I look at my watch. Shit! I let the time get away from me watching jets take off and land. I had a coffee date with Annie at Bell’s Bookstore Cafe. I hustled down to my car. Got in. Started it. Reversed into the parking area. Drove down the dirt entry road, rocking on my springs all the way. I turned onto fourteenth street. I was grateful that Bell’s was on thirty fourth avenue just a half block in from fourteenth street southwest. If the traffic was light I could just make the coffee date with Annie.

Luckily I found a parking spot next to Bell’s. I hadn’t been to Bell’s in years. It was too far from home and I had developed a fondest for the energy of the Good Earth Cafe near my home. At Bell’s I really liked the fact you could drink a coffee, snack on a muffin, and search the shelves for second-hand paperbacks. You could even take the books to your table for a closer examination. Although if you spilled coffee on the book it was yours to buy. Annie was nowhere in sight. So I ordered an Americano. I skipped the muffin because they had nothing that appealed to me. I started browsing the bookshelves. I started where I always started. With the mysteries. Hmm. A Prey novel that I hadn’t seen before, I thought.

Just then I heard the coffee shop door open to let in the wind and the noise of the street. There was Annie. All 5 feet of her. Flaming red hair. Touselled by the wind. A white silk scarf wound seemingly carelessly around her neck. A black leather jacket hugged her slight frame. A matching black leather skirt modestly hugged her knees. A black blouse made of some shiny material, probably silk, peeked out of the collar of her jacket. I waved and pointed to our table. Walked over and hugged her. The scent of Chanel No. 5 gently wafted up from her. I hugged her for seconds longer because I was secretly in lust with her.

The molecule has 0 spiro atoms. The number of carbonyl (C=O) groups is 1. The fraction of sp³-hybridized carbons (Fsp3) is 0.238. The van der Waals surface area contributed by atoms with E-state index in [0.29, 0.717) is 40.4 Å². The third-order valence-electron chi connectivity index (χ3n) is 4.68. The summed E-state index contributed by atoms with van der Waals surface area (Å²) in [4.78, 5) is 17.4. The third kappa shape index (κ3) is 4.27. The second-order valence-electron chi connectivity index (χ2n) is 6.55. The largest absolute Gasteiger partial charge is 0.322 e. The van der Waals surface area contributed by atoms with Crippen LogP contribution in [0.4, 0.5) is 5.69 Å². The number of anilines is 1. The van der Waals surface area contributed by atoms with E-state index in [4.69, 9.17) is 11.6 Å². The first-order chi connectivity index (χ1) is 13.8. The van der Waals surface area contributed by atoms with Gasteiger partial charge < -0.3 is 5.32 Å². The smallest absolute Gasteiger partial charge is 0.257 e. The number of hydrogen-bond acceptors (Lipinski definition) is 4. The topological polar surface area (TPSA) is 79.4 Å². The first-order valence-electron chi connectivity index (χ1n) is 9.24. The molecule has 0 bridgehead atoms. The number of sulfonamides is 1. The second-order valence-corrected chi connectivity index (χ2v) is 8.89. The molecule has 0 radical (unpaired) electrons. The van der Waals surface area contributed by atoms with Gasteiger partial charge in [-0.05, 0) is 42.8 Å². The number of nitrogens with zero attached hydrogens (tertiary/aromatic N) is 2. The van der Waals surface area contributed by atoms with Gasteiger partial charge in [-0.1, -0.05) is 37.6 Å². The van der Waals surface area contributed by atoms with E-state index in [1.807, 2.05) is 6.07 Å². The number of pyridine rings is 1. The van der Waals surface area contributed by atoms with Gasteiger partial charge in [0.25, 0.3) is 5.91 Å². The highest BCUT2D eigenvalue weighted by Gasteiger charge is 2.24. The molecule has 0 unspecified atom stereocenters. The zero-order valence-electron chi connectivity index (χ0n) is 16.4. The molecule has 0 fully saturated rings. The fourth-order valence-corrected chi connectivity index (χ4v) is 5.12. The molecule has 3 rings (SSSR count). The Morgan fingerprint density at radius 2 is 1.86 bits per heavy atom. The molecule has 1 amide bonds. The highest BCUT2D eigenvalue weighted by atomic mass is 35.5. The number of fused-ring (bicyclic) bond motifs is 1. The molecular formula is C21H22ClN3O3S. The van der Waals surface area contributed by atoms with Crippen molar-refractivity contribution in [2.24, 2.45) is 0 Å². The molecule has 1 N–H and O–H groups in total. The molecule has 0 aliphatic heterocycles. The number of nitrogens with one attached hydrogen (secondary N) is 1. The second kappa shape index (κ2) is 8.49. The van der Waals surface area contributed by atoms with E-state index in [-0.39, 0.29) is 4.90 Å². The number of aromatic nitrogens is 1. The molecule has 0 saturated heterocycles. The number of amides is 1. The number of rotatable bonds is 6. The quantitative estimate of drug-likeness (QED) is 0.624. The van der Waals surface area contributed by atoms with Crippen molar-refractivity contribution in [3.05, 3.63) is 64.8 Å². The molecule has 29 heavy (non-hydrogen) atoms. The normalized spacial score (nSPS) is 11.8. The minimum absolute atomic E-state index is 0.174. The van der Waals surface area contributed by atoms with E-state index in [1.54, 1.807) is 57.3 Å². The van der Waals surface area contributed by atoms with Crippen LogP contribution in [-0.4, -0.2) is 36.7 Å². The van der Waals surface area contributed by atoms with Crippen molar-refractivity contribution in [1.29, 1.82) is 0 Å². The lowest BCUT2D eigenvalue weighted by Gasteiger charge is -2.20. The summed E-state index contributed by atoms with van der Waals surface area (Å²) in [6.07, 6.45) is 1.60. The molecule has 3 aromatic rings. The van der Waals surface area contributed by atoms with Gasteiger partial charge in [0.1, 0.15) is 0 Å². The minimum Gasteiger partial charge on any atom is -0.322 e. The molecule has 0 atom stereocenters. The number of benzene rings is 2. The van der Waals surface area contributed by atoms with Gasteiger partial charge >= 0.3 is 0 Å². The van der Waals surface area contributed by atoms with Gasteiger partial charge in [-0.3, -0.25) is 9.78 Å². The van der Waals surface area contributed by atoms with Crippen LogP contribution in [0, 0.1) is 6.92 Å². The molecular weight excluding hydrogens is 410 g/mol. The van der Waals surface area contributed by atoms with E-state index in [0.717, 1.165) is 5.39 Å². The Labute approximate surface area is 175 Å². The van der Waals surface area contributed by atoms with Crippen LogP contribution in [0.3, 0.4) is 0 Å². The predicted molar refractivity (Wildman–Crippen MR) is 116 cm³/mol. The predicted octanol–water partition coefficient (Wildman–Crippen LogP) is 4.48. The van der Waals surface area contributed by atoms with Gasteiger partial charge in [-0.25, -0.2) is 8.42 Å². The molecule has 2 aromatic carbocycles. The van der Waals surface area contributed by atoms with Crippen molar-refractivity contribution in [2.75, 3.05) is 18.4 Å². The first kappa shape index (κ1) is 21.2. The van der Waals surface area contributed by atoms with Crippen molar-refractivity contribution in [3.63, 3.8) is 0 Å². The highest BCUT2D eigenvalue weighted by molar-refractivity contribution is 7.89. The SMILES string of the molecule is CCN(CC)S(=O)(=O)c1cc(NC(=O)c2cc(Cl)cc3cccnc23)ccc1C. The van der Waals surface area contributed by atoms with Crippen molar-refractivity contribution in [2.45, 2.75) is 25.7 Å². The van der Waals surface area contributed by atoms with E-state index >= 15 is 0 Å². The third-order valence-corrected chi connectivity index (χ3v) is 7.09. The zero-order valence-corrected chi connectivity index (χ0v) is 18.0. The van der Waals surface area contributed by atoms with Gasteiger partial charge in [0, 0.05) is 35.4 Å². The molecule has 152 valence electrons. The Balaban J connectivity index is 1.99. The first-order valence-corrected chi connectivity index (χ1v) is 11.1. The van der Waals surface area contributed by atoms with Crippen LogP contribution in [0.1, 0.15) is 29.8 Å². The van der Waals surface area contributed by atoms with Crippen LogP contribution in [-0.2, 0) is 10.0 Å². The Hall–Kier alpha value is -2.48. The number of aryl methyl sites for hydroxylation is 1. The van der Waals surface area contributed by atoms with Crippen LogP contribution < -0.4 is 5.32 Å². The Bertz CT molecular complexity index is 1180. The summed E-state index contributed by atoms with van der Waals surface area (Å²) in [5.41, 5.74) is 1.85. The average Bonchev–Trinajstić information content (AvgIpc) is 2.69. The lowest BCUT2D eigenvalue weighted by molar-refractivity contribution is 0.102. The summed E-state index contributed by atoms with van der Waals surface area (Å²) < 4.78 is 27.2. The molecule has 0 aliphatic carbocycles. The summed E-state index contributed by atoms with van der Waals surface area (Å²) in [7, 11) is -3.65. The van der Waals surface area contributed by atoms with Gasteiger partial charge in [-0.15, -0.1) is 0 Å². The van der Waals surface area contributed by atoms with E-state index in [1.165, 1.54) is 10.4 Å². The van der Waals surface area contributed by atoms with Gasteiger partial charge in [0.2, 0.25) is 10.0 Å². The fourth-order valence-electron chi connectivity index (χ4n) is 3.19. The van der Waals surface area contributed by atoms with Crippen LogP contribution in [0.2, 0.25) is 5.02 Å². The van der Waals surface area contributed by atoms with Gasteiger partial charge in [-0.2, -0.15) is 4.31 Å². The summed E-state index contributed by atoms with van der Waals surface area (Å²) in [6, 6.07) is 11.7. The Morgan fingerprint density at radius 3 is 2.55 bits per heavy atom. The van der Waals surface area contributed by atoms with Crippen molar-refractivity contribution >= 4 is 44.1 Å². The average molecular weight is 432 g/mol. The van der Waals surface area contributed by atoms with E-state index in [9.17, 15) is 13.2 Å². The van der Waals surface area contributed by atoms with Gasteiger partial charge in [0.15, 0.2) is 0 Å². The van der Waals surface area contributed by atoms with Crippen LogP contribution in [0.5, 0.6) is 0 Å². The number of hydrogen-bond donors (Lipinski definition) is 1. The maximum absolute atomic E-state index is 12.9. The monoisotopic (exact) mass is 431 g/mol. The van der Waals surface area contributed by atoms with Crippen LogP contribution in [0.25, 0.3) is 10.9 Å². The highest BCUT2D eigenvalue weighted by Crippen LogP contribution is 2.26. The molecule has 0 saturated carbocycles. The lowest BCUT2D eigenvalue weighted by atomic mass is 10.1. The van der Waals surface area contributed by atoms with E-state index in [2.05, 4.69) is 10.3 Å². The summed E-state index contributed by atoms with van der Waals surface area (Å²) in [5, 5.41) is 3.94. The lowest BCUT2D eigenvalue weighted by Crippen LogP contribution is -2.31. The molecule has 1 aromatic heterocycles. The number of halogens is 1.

I said, “you look great as always. How are you doing?”

“So, so,” she said. “My ex is being a pain. I’ve told you we bought some property in the South years ago, as an investment. I want to sell it. But he wants to hang on it till the market goes up. The market for that property will never go up in our life times.”

“So. How are you?”

I took a risk and told her how I really felt. “The pain is bloody awful. I lay awake at night in agony. The doctors have prescribed countless kinds of pills. But, nothing works. If this keeps up I’m going to drive my car into a concrete wall.” I said. I didn’t tell Annie I had already rehearsed such a movie.

“Don’t say that Lyle,” she said. “There must be another answer. Maybe Yoga. I do Kundalini Yoga and it really helps me relax.”

“Did yoga. Didn’t work.”

We continued the converstation. She proposing remedies and me naysaying them. Finally, we wound up our cheery coffee date and I drove home to my apartment.

It was 15 days till I would hit the wall.

An exerpt from CRASH! Memories of an Healing Journey, Lyle T. Lachmuth, All Rights Reserved